Dirigo and Comanchero Bring American Roots to Tammany Hall

Dirigo and Comanchero at Tammany Hall, Worcester, Friday, April 27, 2012

by Matt Robert

This article originally appeared in Worcester Magazine’s Thursday, April 26, 2012, issue. All photos courtesy of Dirigo and Comanchero.

Potato, potahto, tomato, tomahto? Let’s call the whole thing off.

Both Dirigo and Comanchero, who come together for a show on April 27 at Tammany Hall on Pleasant Street in Worcester, label themselves, though both also get a little squirmy about labels. Dirigo, who describe their music as “jamericana,” and Comanchero, who call theirs “nuevo Americana,” want listeners to be more open-minded.

“I hate the labels!” exclaims Luke “Patchen” Montgomery, guitarist for Dirigo, about the oft-maligned term “jam band.” “If you look at any old Led Zeppelin footage, they stretched stuff out and (their songs were) different from day to day. To me, that’s what a jam band is.”

“(Guitarist) Steve (Jones) is pretty heavily into the roots-Americana vibe,” adds Patchen. “We kind of combined those two sounds into jamericana. So, it’s like trying to do some country-flavored music, but also letting it stretch out. We didn’t want to do anything too Grateful Dead or Phish. We didn’t want to really just let it go completely out there into the ether. We kind of wanted it to have a basis in roots music – country music – but also let it kind of breathe a little bit.”

“The song is the essence of the whole thing,” Patchen adds. “I come from a background of The Beatles and The Rolling Stones, and Neil Young, for example, where the essence of the song is really the heart of the whole thing, and then stretching it out, letting it breathe and improvising on it is the secondary part,” he explains, citing The Stones’ “Let it Bleed” and “Sticky Fingers” as particular inspirations.

Dirigo and Comanchero share a love of roots music, in general, and American country music, in particular. So, while both bands enjoy instrumental, improvisational music, their approach is more Austin than San Francisco, more “Live at Folsom Prison” than “Live Dead.”

Dirigo, comprised of Patchen, bassist Erik Glockler, guitarist Steve Jones, and drummer Russ Lawton, know of what they speak. Dirigo features members of the seminal Burlington, Vt., jam band Strangefolk; Phish guitar guru, Trey Anastasio’s, touring band; and wellknown Maine folk/Americana band, The Boneheads. The band grew organically from post-Strangefolk-show acoustic jams, taking a life of its own as an acoustic duet (much like Strangefolk’s own early-’90s UVM origins), and by 2004, included drums and bass, adding the current band name in 2010.“It’s a good old rock ’n’ roll show,” says Patchen. “(We’re) just having a good time and having fun. We’ll definitely stretch things out and have a good time, for sure, and jam out,” he says about the Tammany show. “We really just want to have everybody dancing and having a good time – just enjoying the music.”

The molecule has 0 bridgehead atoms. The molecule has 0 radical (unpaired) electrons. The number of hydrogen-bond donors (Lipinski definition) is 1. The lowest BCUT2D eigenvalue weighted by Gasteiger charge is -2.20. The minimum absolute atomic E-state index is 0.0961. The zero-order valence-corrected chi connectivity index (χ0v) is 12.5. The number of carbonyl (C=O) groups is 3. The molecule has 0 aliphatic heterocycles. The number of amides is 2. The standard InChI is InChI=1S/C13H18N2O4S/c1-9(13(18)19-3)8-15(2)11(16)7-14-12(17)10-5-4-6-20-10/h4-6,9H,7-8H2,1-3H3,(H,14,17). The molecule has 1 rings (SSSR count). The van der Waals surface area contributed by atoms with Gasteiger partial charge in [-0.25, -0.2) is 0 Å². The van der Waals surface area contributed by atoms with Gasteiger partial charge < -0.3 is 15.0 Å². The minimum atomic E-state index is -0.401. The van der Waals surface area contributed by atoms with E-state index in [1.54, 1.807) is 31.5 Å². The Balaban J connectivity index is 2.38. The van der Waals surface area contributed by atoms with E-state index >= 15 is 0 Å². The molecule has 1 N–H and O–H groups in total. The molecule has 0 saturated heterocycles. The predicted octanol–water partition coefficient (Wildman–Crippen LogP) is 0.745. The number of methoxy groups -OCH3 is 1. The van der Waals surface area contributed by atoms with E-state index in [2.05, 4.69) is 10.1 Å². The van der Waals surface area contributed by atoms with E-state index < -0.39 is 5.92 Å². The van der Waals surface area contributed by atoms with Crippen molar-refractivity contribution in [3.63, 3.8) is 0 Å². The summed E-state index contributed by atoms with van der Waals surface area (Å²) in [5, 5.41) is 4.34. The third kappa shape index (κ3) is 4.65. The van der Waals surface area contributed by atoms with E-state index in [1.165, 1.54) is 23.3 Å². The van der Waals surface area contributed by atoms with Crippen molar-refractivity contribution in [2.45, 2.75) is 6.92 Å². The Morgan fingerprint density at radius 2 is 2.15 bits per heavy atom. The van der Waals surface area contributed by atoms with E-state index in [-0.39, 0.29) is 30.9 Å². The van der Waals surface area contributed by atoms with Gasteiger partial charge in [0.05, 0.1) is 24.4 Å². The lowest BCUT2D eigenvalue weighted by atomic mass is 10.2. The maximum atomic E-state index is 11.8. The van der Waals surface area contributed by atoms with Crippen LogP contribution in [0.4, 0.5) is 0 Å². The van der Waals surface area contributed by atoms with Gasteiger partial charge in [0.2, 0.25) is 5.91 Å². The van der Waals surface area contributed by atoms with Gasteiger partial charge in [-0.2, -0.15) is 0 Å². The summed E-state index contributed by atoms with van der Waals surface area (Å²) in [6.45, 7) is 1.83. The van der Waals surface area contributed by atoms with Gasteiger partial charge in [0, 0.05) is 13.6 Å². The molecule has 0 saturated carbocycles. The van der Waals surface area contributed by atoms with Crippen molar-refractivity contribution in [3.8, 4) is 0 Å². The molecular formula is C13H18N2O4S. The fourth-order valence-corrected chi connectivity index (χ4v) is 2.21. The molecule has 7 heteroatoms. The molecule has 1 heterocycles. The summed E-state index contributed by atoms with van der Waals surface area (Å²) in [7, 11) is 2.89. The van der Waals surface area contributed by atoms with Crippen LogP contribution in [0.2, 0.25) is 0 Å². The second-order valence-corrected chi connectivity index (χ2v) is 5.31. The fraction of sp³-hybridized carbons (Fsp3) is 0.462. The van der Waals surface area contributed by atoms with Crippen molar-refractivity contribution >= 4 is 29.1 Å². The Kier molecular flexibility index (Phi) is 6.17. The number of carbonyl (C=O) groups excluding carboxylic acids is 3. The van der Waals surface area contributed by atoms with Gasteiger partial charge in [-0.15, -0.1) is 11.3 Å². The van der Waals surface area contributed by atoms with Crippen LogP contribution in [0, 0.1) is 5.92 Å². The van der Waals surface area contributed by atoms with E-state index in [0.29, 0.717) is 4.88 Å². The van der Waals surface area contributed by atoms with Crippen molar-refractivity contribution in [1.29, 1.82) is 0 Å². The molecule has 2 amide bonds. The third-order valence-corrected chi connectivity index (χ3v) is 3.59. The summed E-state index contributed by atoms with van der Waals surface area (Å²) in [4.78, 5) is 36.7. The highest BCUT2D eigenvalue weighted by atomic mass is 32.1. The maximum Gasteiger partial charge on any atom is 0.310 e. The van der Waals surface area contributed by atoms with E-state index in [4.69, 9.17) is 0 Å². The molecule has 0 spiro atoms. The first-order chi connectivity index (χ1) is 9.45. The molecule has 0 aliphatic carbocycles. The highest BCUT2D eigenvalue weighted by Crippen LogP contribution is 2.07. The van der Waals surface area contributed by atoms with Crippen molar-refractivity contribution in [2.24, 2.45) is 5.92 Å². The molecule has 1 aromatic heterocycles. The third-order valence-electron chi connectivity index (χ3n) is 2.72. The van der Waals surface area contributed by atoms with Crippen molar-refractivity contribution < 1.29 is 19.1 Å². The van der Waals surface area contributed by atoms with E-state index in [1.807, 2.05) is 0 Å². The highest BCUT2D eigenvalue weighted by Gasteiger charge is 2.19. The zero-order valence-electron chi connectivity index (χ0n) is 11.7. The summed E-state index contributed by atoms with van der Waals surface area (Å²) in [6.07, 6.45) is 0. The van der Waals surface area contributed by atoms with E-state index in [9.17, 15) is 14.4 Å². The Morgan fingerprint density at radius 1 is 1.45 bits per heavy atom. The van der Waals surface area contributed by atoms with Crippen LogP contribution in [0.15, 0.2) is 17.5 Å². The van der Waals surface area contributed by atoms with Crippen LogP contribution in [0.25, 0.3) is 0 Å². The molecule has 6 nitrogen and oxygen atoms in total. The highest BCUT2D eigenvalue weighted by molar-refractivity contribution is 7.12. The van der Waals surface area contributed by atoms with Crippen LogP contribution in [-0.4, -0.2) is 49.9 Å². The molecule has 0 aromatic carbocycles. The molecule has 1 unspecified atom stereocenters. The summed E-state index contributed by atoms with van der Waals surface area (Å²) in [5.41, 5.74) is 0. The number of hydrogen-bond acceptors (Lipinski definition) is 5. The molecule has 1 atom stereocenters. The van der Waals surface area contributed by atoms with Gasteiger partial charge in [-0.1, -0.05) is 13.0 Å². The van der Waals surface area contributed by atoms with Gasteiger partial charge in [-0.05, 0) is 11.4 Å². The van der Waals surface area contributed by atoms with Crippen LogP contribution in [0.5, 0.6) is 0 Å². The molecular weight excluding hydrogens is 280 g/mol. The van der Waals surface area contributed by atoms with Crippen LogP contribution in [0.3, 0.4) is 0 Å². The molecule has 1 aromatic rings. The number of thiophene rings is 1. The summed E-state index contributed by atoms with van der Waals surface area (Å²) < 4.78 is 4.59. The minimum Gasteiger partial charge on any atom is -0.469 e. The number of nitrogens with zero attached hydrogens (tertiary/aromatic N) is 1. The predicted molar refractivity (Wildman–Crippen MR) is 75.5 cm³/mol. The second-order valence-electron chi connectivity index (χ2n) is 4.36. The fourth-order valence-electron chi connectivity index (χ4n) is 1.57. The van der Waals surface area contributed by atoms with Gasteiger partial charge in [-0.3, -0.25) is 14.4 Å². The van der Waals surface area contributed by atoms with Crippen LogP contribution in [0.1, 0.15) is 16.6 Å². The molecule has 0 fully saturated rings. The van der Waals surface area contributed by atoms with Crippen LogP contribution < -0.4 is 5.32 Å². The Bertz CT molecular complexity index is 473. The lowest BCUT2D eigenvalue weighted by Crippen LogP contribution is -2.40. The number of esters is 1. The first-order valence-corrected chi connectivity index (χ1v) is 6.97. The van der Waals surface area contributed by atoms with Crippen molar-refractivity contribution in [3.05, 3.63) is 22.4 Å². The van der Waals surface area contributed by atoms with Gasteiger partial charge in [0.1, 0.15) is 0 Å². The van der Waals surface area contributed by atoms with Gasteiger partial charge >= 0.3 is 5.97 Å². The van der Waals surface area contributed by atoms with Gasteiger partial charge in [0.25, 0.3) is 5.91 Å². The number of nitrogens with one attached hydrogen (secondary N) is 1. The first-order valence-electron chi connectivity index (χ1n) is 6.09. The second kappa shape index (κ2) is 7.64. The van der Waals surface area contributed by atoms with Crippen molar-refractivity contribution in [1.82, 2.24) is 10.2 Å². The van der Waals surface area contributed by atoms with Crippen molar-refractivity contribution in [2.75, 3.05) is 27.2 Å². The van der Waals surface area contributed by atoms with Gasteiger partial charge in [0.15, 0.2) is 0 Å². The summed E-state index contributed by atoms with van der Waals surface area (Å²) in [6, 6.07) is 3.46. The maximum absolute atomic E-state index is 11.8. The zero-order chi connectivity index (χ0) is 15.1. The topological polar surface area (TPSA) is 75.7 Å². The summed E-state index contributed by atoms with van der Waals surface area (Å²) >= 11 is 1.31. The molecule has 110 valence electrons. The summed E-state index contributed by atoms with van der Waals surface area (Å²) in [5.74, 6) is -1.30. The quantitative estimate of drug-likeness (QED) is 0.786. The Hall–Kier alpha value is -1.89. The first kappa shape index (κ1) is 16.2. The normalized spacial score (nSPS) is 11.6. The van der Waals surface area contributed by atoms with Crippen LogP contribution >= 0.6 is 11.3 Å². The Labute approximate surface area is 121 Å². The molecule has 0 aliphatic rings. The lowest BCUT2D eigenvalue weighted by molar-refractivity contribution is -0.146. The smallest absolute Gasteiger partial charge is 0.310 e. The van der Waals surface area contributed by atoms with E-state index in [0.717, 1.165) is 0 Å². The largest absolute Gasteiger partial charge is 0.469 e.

Sam Margolis, of Waltham’s, Comanchero, says that their mission is similar: “When I played lacrosse in college, we had a saying before every game: ‘Play loose, have fun, and leave it all on the field.’ I think we strive to create a vibe that is contagious for our audience. At the end of the day, we want to give our fans a new experience that’s entertaining, provocative and engaging.”

Comanchero’s live show, like Dirigo’s, is high-energy, tight and varied. “Songs like ‘One Foot in The Grave,’ ‘Jimmy Carter’ and ‘Fall in Line,’” says Margolis, citing three up-tempo, catholically country tunes from their 2011 release, “The Undeserved,” “get our crowds dancing. I think our Americana and roots influences shine through with these new tunes, but we still like to have fun sprinkling in other genres we dig, like reggae, Latin, and jam.”

Comanchero, made up of brothers Greg Moon (vocals, drums) and Bob Moon (vocals, guitar), Andrew Kramer (bass), Sam Margolis (vocals, guitar), and Jim Levin (percussion), came together in 2003, and have since released three CDs. The most recent, 2011’s “The Undeserved,” has received great reviews (see accompanying CD review) in a number of high-profile American and U.K. publications and paved the way for a recent gig with Ronnie Earl at the Regent Theatre, and spots this summer at the 2012 Harpoonfest, in Boston, and opening for Crosby, Stills & Nash in New Hampshire.

Of the April 27 show, Margolis says, “I can’t wait to play Worcester with Dirigo. This will be our fourth show playing with them and they tear down the house at every show. They’re amazingly talented musicians and can captivate their audience until the last note is played.” So, call it what you want. This Tammany show will unquestionably feature two road-tested, dynamic live acts with a taste for good old songs.

And there might just be a little jamming, too.

Dirigo and Comanchero, Friday, April 27, 2012. Tammany Hall, 43 Pleasant St., Worcester. dirigomusic.com, comancheromusic.com, tammanyhalllive.com.

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